I’m going to go out on a limb here and say that Bigger Bang knows how to move a crowd. This was evidenced by their overwhelmingly enjoyable set at Yuyintang on Saturday. I believe (if my Chinese is on the 3 year-old level) this was their second time in town only. Amazing. I am also going to stride the ledge and say that they know how to draw a crowd. I say this because, one, their flyer was cool and noirish, but also because when I tried to enter the premises I could barely make it across the threshold before being assaulted by a phalanx of bodies. Also, outside, I saw a large group of Germans negotiate a package price. I think they were on a group tour from the Alsace-Lorraine area, but I can’t be sure. Again, notice the Sherlocking skills.
The theme of the night from the outset was the crowd; immense, forbidding, everywhere. If you know the geography of Yuyintang, I tell you I could not even dream of getting to the main area by going past the bar. That was an impossibility. I could go to the little seating area to the left of the stage and stand in the doorway of the vestibule that leads to the main area. Not the one that is right next to the stage, but the one behind that. Thanks to a distinct height advantage, I could see the guitarist and, occasionally, the lead singer. This was for the opening band, Sonnet, of whom I saw precious little.
Tell me if I am overstating things here, but it seems that Yuyintang could use a bigger venue. I know, it sounds like sacrilege to suggest, but let’s not forget that this is not the first Yuyintang incarnation. The old one used to be on Changshu Lu, I believe. I was set to go there once, but the plans fell through, so I cannot comment on the relative merits of that place. I just know they ran into some permit problems, but then they moved to their current location on Kaixuan Lu and they have been rocking ever since, getting good bands, keeping prices reasonable, and upgrading the space. However, the space is still ridiculously small for the type of shows they are putting on. I was debating during the Bigger Bang show, as I slowly fought my way through the vestibule and toward the front of the stage: Would a bigger space ruin the Yuyintang ambiance?
On the one hand, you could have space to accommodate the throngs who descend when there is a big name show. On the other hand, it kinda ruins the atmosphere of the smaller shows. If you have ever watched a quarter- or half-full show at the Dream Factory you know what I am saying. Not every band is as big as Bigger Bang or Carsick Cars. Also, it would probably be a strain for the management to maintain a bigger space, or even obtain permits for such. We should probably leave well enough alone, but this is just the gripe of a claustrophobic observer. I love people. Don’t get me wrong. I just hate touching them.
But back to the music: Bigger Bang is fucking cool as hell (inner groupie emerging). I could talk about the guitarist/keyboardist with the one-arm sleeve tattoo who carried the show. I could also talk about the drummer who acquitted himself very nicely. I could further talk about the bassist who held his own. But you know I’m going to talk about the lead singer, a little bundle of energy encased in a polka-dotted bathing costume, pink tights, and black Converses. You know, the one with the “Endure” tattoo across her throat(!) The one with the sneaky voice and sex appeal, who writhed, nay, oozed on the stage, squirming to the beat like a boa constrictor belting out battle hymns while escaping a pair of pantyhose. That one. She has great presence, a la Karen O. of the Yeah Yeah Yeahs, a band with which Bigger Bang drew a lot of parallels. She is also the founding member of the group and from Guangzhou. Her name is Pupi, although her performance was anything but.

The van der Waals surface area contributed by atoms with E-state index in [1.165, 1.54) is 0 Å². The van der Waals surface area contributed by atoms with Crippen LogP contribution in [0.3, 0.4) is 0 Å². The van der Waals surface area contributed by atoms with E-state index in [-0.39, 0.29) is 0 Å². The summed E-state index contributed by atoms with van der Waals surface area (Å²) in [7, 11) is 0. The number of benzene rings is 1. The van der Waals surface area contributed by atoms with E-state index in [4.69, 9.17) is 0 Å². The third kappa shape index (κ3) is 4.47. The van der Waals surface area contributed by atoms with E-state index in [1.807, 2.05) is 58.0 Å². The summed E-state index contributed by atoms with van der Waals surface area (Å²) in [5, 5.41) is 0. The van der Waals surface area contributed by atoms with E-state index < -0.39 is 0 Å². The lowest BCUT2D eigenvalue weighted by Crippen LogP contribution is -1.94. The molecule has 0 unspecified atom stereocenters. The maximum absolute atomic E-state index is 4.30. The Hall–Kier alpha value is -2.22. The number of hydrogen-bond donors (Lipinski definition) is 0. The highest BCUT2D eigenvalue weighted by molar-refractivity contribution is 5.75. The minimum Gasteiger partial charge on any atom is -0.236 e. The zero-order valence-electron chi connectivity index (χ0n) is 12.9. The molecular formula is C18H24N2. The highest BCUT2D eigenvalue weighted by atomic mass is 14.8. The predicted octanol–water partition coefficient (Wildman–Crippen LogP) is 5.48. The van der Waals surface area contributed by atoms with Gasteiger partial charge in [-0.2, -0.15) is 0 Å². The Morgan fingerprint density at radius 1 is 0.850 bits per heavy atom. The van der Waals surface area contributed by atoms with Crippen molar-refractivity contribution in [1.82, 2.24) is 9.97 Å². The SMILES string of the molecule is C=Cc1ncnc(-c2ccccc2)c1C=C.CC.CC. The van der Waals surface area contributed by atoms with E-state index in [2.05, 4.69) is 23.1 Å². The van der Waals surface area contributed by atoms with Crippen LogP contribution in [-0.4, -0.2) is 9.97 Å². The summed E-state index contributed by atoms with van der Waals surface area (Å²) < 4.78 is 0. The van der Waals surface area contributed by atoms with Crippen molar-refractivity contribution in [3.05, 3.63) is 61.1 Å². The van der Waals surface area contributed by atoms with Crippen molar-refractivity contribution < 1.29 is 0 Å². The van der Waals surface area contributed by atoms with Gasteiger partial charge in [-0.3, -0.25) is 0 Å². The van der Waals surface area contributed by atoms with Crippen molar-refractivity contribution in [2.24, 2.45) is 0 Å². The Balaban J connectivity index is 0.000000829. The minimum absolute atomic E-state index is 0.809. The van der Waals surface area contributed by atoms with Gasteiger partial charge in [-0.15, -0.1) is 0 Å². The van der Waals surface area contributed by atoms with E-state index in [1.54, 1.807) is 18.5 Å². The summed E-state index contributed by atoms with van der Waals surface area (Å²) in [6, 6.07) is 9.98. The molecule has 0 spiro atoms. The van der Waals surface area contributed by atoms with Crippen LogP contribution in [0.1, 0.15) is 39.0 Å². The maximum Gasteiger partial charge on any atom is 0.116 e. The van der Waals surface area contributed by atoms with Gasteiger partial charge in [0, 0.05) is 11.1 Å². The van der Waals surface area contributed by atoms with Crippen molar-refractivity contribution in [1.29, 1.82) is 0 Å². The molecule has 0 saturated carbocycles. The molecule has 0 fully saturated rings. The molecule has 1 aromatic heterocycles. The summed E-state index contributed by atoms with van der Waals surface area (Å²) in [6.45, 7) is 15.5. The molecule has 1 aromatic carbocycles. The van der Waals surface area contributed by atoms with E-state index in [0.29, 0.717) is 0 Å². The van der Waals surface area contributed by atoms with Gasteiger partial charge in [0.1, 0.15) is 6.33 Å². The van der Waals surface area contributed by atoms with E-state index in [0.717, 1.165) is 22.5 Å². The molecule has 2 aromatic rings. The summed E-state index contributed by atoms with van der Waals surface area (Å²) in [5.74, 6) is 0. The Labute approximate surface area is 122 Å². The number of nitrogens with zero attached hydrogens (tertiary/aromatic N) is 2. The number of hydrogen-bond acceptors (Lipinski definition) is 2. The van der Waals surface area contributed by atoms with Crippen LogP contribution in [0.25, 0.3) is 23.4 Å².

The music was high-energy, heartfelt, poppy as anything you could ask for on a Saturday night in the city. It was perfect. The guitar was ringing, the drums were pulsing, the attitude was humble but knowing. All of the on-stage banter was in Chinese, but the lyrics were in English. I truly believe this band could release singles or albums in the US, if they wanted to.
When listening to the bassist (AZ) and guitarist (Abe) banter on-stage I heard the Beijing tones to their speech, like someone gargling marbles, and I wondered what’s in the water (or ice, as it were) up there in Beijing. All of the best Chinese bands I have seen have been from Beijing—Bigger Bang, Joyside, the Gar. Actually, Bigger Bang has not been together very long, but they are killing it. What’s going on up there? Shanghai is not producing indie rock at such a clip. It’s interesting.
All of that did not matter during the moment I finally made it into the main room, though. The only thing that mattered at that point was the music, the moment, the camaraderie of being sandwiched between eight complete strangers moving in time to the beat, our eyes transfixed on the spectacle unfolding three feet above and seven feet in front of us.
BTW: They have a cool video, too.
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